It was that not long ago that the idea of mobile payments was looked at with a lot of trepidation. As is often the case, the prevailing concern was -- and mostly still is -- security. As mobile device management (MDM) software advances and provides greater support, so does the user’s confidence that their information is secure.
One of the more crucial components of mobile commerce is payments security. Each day more people are relying on their smartphones and tablets to browse and then purchase their products. There are a growing number of mobile apps from financial institutions as well as retailers that will help a customer use their smartphone to make a mobile payment.
Another option is to have the charge added to your phone bill. You would think that this is possibly the most convenient way to go about it. Instead of multiple bills to take care of at the end of the month, you have one bill that lists all of your purchases. Granted, the tradeoff will be that this bill will be higher, but you do know that the transaction is secure.
You would think that this would be the case. But, according to research commissioned by global provider of financial services technology solutions, Fiserv Inc., it seems that only 12 percent of billers have a mobile bill presentment and payment (MBPP) strategy.
Last year, Fiserv commissioned Blueflame Consulting LLC to explore the opportunities along with the progression of deployment plans for MBPP from a biller’s perspective. To gather the information, Blueflame polled business managers and decision-makers at 86 billing organizations across six industries.
It may have been slow in coming, but it appears that billers are now beginning to realize that MBPP has the potential of benefiting both themselves and their customers. According to the Second Annual Biller Mobile Bill Pay Benchmark Study, there has been a significant increase between 2012 and 2013 -- to the tune of 92 percent -- of the billers’ understanding of the added value that deploying MBPP can offer.
Robert Craig, who is the senior vice president of biller solutions at Fiserv, said, “Our research indicates explosive growth of mobile bill payments. Billers have an opportunity to take advantage of this change by offering a consistent, simple and innovative user experience, which can improve customer satisfaction and lower service costs. Billers will benefit by delivering a true omni-channel billing and payment strategy to consumers, including a strong mobile presence.”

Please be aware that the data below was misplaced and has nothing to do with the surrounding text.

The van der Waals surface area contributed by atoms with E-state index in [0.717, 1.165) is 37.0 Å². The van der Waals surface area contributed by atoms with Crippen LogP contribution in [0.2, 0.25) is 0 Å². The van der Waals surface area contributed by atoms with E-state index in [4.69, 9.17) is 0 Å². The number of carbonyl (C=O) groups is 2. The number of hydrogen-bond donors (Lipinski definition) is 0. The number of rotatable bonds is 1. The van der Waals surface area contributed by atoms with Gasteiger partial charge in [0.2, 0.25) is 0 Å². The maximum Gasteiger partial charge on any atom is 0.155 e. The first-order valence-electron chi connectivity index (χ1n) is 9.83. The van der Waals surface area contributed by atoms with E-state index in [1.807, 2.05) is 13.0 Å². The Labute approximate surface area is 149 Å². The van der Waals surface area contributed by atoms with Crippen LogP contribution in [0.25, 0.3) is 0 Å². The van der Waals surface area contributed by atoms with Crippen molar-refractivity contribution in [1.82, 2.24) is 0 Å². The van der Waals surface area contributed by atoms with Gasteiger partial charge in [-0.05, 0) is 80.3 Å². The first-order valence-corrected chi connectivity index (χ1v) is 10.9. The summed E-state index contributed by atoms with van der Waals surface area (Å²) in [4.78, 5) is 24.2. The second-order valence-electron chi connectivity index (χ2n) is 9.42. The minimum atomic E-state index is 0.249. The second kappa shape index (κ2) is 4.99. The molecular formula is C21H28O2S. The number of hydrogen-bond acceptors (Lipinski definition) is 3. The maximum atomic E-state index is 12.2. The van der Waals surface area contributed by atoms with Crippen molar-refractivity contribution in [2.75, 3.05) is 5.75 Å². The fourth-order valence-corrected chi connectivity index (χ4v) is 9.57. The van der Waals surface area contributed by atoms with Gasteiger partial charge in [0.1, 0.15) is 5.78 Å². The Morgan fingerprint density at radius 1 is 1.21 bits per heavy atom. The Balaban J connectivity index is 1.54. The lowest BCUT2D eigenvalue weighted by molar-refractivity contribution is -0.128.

I suspect that the part of this statement that customers will notice is the lower service costs. This is a slow process. As I mentioned, the study shows that only about 12 percent of billers have developed a mobile billing and payment strategy. Of the remaining billers, almost a quarter are now saying that they are in the process of deploying such a strategy.
Another signal that the billers are moving forward can be seen by looking at the other end. The study also finds that the percentage of billers that see the development of a mobile channel as adding complexity, cost and challenges, decreased. In 2012 we were looking at a figure that represented 50 percent. This has now dropped to only 34 percent.
Of course, there are still some challenges to overcome. One of these is trying to understand consumers’ mobile preferences and expectations. This is necessary in order to build a comprehensive strategy that would provide the best mobile experience across platforms.
You can understand what the challenges are when you realize that the survey found that 64 percent of billers neither track nor know if their company tracks whether homepage visits are coming from a mobile device, or traditional laptops and PCs.
It is obvious that there is still a lot of work that needs to be accomplished; however, Fiserv’s survey shows that acceptance and deployment has significantly increased in just one year.
Edited by Cassandra Tucker
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